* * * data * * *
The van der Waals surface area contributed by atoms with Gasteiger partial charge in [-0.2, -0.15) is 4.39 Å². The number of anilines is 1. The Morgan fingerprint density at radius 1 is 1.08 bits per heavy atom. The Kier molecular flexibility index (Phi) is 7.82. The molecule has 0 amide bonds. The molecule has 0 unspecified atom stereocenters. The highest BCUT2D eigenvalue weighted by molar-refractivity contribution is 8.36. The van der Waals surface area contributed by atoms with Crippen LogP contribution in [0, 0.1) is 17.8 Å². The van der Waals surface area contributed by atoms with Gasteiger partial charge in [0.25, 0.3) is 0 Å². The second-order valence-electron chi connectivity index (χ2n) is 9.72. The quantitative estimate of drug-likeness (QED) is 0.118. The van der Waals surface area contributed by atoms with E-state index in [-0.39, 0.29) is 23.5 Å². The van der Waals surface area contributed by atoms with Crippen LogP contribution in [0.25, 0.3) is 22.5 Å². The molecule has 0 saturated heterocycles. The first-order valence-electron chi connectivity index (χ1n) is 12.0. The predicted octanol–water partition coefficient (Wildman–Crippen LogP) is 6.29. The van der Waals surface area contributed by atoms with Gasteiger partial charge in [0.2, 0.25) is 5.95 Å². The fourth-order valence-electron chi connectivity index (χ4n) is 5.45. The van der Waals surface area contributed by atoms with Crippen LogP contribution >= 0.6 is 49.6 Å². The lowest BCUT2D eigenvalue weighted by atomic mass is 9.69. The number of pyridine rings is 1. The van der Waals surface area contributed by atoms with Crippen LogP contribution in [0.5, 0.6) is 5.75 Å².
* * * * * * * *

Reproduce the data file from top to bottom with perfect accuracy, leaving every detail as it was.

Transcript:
The van der Waals surface area contributed by atoms with Gasteiger partial charge in [-0.2, -0.15) is 4.39 Å². The number of anilines is 1. The Morgan fingerprint density at radius 1 is 1.08 bits per heavy atom. The Kier molecular flexibility index (Phi) is 7.82. The molecule has 0 amide bonds. The molecule has 0 unspecified atom stereocenters. The highest BCUT2D eigenvalue weighted by molar-refractivity contribution is 8.36. The van der Waals surface area contributed by atoms with Crippen LogP contribution in [0, 0.1) is 17.8 Å². The van der Waals surface area contributed by atoms with Gasteiger partial charge in [0.25, 0.3) is 0 Å². The second-order valence-electron chi connectivity index (χ2n) is 9.72. The quantitative estimate of drug-likeness (QED) is 0.118. The van der Waals surface area contributed by atoms with E-state index in [-0.39, 0.29) is 23.5 Å². The van der Waals surface area contributed by atoms with Crippen LogP contribution in [0.25, 0.3) is 22.5 Å². The molecule has 0 saturated heterocycles. The first-order valence-electron chi connectivity index (χ1n) is 12.0. The predicted octanol–water partition coefficient (Wildman–Crippen LogP) is 6.29. The van der Waals surface area contributed by atoms with Gasteiger partial charge in [0.2, 0.25) is 5.95 Å². The fourth-order valence-electron chi connectivity index (χ4n) is 5.45. The van der Waals surface area contributed by atoms with Crippen LogP contribution >= 0.6 is 49.6 Å². The lowest BCUT2D eigenvalue weighted by atomic mass is 9.69. The number of pyridine rings is 1. The van der Waals surface area contributed by atoms with Crippen LogP contribution in [0.5, 0.6) is 5.75 Å².